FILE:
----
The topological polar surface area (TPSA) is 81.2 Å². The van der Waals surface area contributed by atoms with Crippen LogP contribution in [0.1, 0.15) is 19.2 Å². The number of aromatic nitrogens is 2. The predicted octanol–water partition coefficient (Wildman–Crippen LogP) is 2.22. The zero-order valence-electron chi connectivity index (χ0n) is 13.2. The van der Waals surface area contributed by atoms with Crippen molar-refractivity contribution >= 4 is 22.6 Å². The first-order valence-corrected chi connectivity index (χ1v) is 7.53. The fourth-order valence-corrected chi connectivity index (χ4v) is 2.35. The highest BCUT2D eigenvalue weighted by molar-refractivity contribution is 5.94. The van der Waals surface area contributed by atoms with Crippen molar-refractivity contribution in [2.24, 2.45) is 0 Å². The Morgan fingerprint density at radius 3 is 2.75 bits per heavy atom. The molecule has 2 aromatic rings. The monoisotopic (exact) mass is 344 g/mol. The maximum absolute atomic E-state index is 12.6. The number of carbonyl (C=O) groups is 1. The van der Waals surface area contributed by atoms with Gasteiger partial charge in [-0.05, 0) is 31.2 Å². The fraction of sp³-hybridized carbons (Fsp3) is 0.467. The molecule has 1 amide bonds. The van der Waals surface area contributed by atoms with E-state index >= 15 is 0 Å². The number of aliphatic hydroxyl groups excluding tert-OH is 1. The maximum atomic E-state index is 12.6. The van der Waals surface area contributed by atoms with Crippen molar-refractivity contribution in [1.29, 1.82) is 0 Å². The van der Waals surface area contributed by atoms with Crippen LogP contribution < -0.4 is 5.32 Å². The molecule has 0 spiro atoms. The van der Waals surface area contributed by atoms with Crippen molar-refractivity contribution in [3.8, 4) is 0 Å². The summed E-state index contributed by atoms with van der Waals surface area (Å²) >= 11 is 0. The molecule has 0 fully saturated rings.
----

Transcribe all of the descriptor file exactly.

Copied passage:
The topological polar surface area (TPSA) is 81.2 Å². The van der Waals surface area contributed by atoms with Crippen LogP contribution in [0.1, 0.15) is 19.2 Å². The number of aromatic nitrogens is 2. The predicted octanol–water partition coefficient (Wildman–Crippen LogP) is 2.22. The zero-order valence-electron chi connectivity index (χ0n) is 13.2. The van der Waals surface area contributed by atoms with Crippen molar-refractivity contribution >= 4 is 22.6 Å². The first-order valence-corrected chi connectivity index (χ1v) is 7.53. The fourth-order valence-corrected chi connectivity index (χ4v) is 2.35. The highest BCUT2D eigenvalue weighted by molar-refractivity contribution is 5.94. The van der Waals surface area contributed by atoms with Crippen molar-refractivity contribution in [2.24, 2.45) is 0 Å². The Morgan fingerprint density at radius 3 is 2.75 bits per heavy atom. The molecule has 2 aromatic rings. The monoisotopic (exact) mass is 344 g/mol. The maximum absolute atomic E-state index is 12.6. The number of carbonyl (C=O) groups is 1. The van der Waals surface area contributed by atoms with Gasteiger partial charge in [-0.05, 0) is 31.2 Å². The fraction of sp³-hybridized carbons (Fsp3) is 0.467. The molecule has 1 amide bonds. The van der Waals surface area contributed by atoms with E-state index >= 15 is 0 Å². The number of aliphatic hydroxyl groups excluding tert-OH is 1. The maximum atomic E-state index is 12.6. The van der Waals surface area contributed by atoms with Crippen molar-refractivity contribution in [1.29, 1.82) is 0 Å². The van der Waals surface area contributed by atoms with Crippen LogP contribution < -0.4 is 5.32 Å². The molecule has 0 spiro atoms. The van der Waals surface area contributed by atoms with Crippen molar-refractivity contribution in [3.8, 4) is 0 Å². The summed E-state index contributed by atoms with van der Waals surface area (Å²) >= 11 is 0. The molecule has 0 fully saturated rings.